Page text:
Off the Guilty Path


(Part Two from my post The Guilty Way)

Imagine that as you journey along, a destination, a place you would like to be, flashes like a picture into your mind. You can see it. You can see it so clearly… You have this strong sense deep down of what this place is like. You naturally have this urge of wanting to be there, wanting to reach it, this desire coming from the uniqueness of you.  You picture this place and feel the desire to be there all in one flash, one spontaneous moment. This is an aim of your heart.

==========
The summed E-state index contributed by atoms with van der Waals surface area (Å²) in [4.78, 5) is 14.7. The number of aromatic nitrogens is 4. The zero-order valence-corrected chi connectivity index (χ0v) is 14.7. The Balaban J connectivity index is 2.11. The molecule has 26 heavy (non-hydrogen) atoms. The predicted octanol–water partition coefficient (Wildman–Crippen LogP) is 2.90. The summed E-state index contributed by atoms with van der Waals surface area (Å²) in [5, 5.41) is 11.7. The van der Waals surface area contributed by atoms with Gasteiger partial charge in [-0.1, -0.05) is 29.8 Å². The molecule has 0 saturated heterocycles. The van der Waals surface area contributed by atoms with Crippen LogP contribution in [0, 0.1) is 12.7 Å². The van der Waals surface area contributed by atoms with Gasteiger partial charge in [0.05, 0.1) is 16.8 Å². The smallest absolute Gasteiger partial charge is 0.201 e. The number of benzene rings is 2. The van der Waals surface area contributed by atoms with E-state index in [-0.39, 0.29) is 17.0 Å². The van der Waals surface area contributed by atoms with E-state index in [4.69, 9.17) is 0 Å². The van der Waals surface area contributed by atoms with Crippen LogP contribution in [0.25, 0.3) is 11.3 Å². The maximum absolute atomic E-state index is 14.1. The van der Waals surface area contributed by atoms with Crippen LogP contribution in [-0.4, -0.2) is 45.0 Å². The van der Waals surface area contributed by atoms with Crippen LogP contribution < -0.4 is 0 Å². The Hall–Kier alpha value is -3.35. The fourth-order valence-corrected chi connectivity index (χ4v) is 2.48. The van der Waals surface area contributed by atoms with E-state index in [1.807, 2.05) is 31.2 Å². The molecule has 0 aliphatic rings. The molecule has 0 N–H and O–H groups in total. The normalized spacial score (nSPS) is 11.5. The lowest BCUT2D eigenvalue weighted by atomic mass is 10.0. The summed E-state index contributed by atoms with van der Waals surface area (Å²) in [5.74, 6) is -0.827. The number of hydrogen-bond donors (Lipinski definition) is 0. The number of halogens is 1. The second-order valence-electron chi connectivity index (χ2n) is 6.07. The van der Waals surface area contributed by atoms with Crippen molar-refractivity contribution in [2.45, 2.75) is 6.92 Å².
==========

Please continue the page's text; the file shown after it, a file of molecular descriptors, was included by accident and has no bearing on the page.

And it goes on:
You contemplate moving towards your destination but suddenly you also have this doubt… this strong palpable doubt that what you have pictured is really, well, okay. Is really… good enough. You’ve heard other people describe their picture and suddenly yours seems a little dull. Maybe the vision cast in your mind is faulty. You start to feel anxiety and a sad kind of disappointment all at the same time (you really liked your own picture… in that flash of a moment it was really yours, it was a worthy destination…) Or, you start to doubt if you can make real what you see in your head, if you can actually go from here to there. You’ve never bridged that gap before, never spanned the distance. Maybe you should ask everyone else around you how to get there because they definitely would know better than you do. Oh, YIKES- everyone has a different suggestion! Everyone has a different experience to offer you with different advice! You try to take steps towards your picture but you get pulled this way, that way, updside-down, downside up. Maybe without you even asking, the Guilt Guards  say, “But your aim isn’t the right one!! It’s not valiant, virtuous, perfect enough!!” They slam their spears into the ground and block your way.